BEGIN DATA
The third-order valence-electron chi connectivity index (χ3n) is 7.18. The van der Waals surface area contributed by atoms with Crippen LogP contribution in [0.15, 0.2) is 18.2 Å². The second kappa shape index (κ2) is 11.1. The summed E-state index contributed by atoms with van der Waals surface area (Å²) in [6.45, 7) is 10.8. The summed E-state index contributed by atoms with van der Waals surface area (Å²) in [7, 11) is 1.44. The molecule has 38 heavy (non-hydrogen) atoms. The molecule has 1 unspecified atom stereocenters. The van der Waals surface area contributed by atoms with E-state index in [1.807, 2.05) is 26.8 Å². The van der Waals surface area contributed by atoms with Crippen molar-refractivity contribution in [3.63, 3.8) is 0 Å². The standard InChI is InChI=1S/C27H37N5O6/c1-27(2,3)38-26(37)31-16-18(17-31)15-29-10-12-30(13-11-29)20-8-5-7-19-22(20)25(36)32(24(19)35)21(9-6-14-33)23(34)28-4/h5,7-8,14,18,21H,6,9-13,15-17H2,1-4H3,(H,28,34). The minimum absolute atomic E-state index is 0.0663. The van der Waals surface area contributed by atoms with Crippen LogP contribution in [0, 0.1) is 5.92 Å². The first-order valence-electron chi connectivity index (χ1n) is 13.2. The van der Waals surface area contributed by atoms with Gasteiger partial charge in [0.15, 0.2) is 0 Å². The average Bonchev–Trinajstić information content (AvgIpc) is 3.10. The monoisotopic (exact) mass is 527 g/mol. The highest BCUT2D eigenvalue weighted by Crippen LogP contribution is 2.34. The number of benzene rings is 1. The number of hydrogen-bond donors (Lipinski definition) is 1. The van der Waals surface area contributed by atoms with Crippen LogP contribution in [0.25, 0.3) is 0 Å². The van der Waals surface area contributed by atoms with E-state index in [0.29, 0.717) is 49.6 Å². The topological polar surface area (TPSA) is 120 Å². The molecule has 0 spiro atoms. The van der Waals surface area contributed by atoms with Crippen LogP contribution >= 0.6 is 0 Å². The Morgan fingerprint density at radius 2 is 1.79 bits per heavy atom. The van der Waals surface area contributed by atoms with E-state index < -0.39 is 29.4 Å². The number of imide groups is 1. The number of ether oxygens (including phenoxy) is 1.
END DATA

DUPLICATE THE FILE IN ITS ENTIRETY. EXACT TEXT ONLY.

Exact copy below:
The third-order valence-electron chi connectivity index (χ3n) is 7.18. The van der Waals surface area contributed by atoms with Crippen LogP contribution in [0.15, 0.2) is 18.2 Å². The second kappa shape index (κ2) is 11.1. The summed E-state index contributed by atoms with van der Waals surface area (Å²) in [6.45, 7) is 10.8. The summed E-state index contributed by atoms with van der Waals surface area (Å²) in [7, 11) is 1.44. The molecule has 38 heavy (non-hydrogen) atoms. The molecule has 1 unspecified atom stereocenters. The van der Waals surface area contributed by atoms with E-state index in [1.807, 2.05) is 26.8 Å². The van der Waals surface area contributed by atoms with Crippen molar-refractivity contribution in [3.63, 3.8) is 0 Å². The standard InChI is InChI=1S/C27H37N5O6/c1-27(2,3)38-26(37)31-16-18(17-31)15-29-10-12-30(13-11-29)20-8-5-7-19-22(20)25(36)32(24(19)35)21(9-6-14-33)23(34)28-4/h5,7-8,14,18,21H,6,9-13,15-17H2,1-4H3,(H,28,34). The minimum absolute atomic E-state index is 0.0663. The van der Waals surface area contributed by atoms with Crippen LogP contribution in [0, 0.1) is 5.92 Å². The first-order valence-electron chi connectivity index (χ1n) is 13.2. The van der Waals surface area contributed by atoms with Gasteiger partial charge in [0.15, 0.2) is 0 Å². The average Bonchev–Trinajstić information content (AvgIpc) is 3.10. The monoisotopic (exact) mass is 527 g/mol. The highest BCUT2D eigenvalue weighted by Crippen LogP contribution is 2.34. The number of benzene rings is 1. The number of hydrogen-bond donors (Lipinski definition) is 1. The van der Waals surface area contributed by atoms with Crippen LogP contribution in [0.25, 0.3) is 0 Å². The van der Waals surface area contributed by atoms with E-state index in [0.29, 0.717) is 49.6 Å². The topological polar surface area (TPSA) is 120 Å². The molecule has 0 spiro atoms. The van der Waals surface area contributed by atoms with Crippen LogP contribution >= 0.6 is 0 Å². The Morgan fingerprint density at radius 2 is 1.79 bits per heavy atom. The van der Waals surface area contributed by atoms with E-state index < -0.39 is 29.4 Å². The number of imide groups is 1. The number of ether oxygens (including phenoxy) is 1.